The northeastern portion of Nigeria has suffered tremendous drought and has been under political control of Boko Haram, threatening the lives of 75,000 children unless someone intervenes, a report from UNICEF said today. While other countries have offered aid to those starving and dying in the famine, Boko Haram controls what food reaches the indigenous people of that area of the African country, including the three states of Borno, Yobe, and Adamawa, who have been hit the hardest with lack of rain and political instability, a situation which is resulting in a major humanitarian crisis. Arjan de Wagt, nutrition chief for UNICEF, asserts that no other place in the world has been this emergently impacted by a starvation situation. He says, simply, that tens of thousands of children will die if no help is received, according to Vibe. UNICEF spokesperson Christina Corbett said the little food that is received in this area is far from nutritious.
“Many families are only able to eat once every few days and usually only watered-down porridge. They are going to bed hungry and waking up with no way to change that.”
Arjan de Wagt, nutrition chief for UNICEF in Nigeria, explains that in cases of malnutrition, children usually die of secondary infections like diarrhea or respiratory infections because their bodies are so poorly nourished that they can’t fight off infections that children normally would be able to. However, in Nigeria, child are actually dying of starvation — a lengthy and painful process.
“But with famine, you actually die of hunger, and that is what is happening. Globally, you just don’t see this. You have to go back to places like Somalia five years ago to see these kinds of levels.”
It has already happened to children in pockets of Nigeria, but the outlook for it to be far more widespread looms as an inevitable situation, unless there is some type of major intervention, according to NBC. In Somalia, over 200,00 people perished due to famine between the years of 2010 and 2012, due to drought, politics, and the ravages of war.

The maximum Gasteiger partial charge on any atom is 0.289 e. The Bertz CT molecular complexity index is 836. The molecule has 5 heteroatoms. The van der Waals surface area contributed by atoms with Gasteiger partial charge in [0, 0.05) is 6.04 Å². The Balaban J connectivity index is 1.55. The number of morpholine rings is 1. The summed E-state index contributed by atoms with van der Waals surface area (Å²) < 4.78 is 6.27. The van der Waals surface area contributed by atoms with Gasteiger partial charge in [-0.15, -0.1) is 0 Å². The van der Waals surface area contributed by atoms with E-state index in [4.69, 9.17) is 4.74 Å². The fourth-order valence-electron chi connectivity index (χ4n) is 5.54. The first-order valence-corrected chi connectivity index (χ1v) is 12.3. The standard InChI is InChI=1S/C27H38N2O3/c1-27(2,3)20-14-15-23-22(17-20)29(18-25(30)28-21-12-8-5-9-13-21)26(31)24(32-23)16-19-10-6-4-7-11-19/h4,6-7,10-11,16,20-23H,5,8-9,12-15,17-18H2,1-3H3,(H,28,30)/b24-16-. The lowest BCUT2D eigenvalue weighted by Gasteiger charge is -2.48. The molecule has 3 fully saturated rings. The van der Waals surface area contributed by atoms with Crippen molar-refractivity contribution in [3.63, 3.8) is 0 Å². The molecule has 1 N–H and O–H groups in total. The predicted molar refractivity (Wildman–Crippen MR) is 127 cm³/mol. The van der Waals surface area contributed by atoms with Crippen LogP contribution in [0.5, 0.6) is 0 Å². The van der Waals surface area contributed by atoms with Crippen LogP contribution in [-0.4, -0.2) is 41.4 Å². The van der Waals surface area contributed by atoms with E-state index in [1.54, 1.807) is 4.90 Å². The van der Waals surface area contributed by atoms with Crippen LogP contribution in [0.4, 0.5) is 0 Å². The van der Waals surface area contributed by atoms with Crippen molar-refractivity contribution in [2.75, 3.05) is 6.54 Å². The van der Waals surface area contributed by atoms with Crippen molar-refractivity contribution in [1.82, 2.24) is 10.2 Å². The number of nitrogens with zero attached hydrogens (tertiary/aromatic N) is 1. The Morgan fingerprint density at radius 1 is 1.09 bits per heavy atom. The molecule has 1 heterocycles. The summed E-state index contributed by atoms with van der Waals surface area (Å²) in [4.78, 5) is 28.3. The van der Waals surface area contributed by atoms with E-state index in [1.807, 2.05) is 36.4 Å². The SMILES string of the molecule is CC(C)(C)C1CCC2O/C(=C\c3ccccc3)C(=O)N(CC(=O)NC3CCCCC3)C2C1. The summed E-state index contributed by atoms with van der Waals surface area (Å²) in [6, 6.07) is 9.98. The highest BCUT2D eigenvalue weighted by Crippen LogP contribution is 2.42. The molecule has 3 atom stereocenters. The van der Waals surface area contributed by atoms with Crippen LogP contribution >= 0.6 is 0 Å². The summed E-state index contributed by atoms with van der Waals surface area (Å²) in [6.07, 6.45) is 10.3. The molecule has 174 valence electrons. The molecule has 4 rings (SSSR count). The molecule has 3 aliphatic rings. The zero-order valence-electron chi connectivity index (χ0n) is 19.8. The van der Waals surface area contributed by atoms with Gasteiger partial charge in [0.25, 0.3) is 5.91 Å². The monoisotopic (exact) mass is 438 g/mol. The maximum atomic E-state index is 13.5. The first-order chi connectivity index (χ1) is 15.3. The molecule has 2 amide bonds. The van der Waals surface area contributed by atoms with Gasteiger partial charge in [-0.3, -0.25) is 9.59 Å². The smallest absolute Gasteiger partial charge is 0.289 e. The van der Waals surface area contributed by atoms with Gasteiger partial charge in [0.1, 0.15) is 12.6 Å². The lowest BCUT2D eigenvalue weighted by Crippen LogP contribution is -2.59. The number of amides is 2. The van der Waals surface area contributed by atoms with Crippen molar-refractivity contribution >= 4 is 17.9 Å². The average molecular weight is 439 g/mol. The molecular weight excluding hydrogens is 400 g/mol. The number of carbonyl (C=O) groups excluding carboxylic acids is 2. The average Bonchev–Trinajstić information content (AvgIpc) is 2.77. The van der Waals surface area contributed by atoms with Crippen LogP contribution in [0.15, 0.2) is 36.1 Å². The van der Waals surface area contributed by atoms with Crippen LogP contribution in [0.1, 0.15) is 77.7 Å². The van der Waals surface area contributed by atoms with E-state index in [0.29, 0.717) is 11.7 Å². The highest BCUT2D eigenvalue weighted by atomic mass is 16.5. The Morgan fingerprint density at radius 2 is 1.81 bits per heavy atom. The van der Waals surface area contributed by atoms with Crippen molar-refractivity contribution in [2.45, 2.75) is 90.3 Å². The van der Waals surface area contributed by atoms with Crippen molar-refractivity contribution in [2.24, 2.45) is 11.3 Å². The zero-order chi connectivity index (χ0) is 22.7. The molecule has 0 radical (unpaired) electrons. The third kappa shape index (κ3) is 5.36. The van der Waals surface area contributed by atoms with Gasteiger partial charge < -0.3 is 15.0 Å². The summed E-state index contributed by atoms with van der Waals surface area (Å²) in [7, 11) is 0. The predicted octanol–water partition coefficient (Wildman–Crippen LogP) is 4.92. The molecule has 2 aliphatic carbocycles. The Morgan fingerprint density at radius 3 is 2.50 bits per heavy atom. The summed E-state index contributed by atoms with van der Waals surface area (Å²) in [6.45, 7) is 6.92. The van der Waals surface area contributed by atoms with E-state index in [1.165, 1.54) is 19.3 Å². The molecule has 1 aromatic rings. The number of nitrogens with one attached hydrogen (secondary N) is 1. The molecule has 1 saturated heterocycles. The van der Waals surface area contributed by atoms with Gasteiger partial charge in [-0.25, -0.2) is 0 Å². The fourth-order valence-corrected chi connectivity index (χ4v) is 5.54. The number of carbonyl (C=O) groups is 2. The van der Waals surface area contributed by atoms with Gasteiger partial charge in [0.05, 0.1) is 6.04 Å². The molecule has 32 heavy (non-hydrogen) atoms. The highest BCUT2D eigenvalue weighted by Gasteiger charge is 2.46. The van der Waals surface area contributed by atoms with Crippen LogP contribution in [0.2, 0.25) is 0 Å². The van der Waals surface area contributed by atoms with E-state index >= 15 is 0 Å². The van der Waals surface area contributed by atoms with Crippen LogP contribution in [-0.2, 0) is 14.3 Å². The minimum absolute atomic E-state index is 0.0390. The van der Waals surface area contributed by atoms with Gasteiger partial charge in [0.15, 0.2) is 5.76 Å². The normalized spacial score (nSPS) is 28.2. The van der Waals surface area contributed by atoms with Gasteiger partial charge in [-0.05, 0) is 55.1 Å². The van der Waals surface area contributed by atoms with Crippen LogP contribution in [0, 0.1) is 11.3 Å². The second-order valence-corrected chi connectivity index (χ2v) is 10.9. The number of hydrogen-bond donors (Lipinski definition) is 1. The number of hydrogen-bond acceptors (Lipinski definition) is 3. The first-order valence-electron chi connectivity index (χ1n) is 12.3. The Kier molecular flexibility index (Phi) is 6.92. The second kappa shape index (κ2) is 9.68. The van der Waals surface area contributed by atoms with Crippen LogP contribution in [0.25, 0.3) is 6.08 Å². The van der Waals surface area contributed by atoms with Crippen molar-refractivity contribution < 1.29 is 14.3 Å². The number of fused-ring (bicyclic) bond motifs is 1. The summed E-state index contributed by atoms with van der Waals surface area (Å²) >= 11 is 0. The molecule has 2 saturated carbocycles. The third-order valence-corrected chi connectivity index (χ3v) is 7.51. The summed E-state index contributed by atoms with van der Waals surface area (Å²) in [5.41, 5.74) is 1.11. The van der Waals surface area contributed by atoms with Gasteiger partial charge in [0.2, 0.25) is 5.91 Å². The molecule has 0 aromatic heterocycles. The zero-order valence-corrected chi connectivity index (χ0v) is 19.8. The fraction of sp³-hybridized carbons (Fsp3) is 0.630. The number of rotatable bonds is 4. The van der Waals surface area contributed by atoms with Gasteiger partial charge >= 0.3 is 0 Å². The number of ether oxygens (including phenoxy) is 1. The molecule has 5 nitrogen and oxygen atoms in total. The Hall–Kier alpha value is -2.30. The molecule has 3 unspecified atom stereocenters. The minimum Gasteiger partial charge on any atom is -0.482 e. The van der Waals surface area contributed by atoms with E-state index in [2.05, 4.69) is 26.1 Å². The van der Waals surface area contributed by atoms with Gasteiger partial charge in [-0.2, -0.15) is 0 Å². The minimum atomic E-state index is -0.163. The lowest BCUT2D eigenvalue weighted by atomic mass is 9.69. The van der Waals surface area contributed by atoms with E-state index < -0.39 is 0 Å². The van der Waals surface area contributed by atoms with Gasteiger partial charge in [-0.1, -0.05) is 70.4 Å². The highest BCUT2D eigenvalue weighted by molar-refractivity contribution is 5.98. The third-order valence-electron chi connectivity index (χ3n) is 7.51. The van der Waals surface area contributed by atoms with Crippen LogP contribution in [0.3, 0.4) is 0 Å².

UNICEF has appealed for $115 million to be brought to the aid of the starving people, but only $24 million has been raised thus far. Most of the starving are farmers who were displaced when Boko Haram invaded their territories, and they have been unable to plant or harvest for two years now. Boko Haram is a militant insurgent group that has kidnapped girls and impregnated them as a war tactic, and their onslaught now extends to hundreds of thousands of people who are going hungry without proper sanitation, housing, or means to grow food.
Doctors Without Borders says the situation has reached “catastrophic levels” and that the people of Nigeria are entirely dependent on outside aid at this point to sustain their lives — and there is not enough aid coming in. Time is of the essence, and for many, it is already too late, as their bodies begin to shut down due to organ failure from starvation. Children are hit hardest because their metabolism needs the most nourishment in order to grow, but others, including pregnant women and the elderly, cannot withstand such malnourishment for extended periods, either.
UNICEF is in a difficult position to deliver the aid that is available, as the reign of Boko Haram makes their efforts treacherous for workers. They have been completely unable to reach some areas with heavy Boko Haram presence, and have stopped attempts to reach certain areas after their humanitarian aid convoy was attacked by Boko Haram in July, and a UNICEF worker was injured when a rocket hit their armored car.
[Featured Image By Sunday Alamba/AP]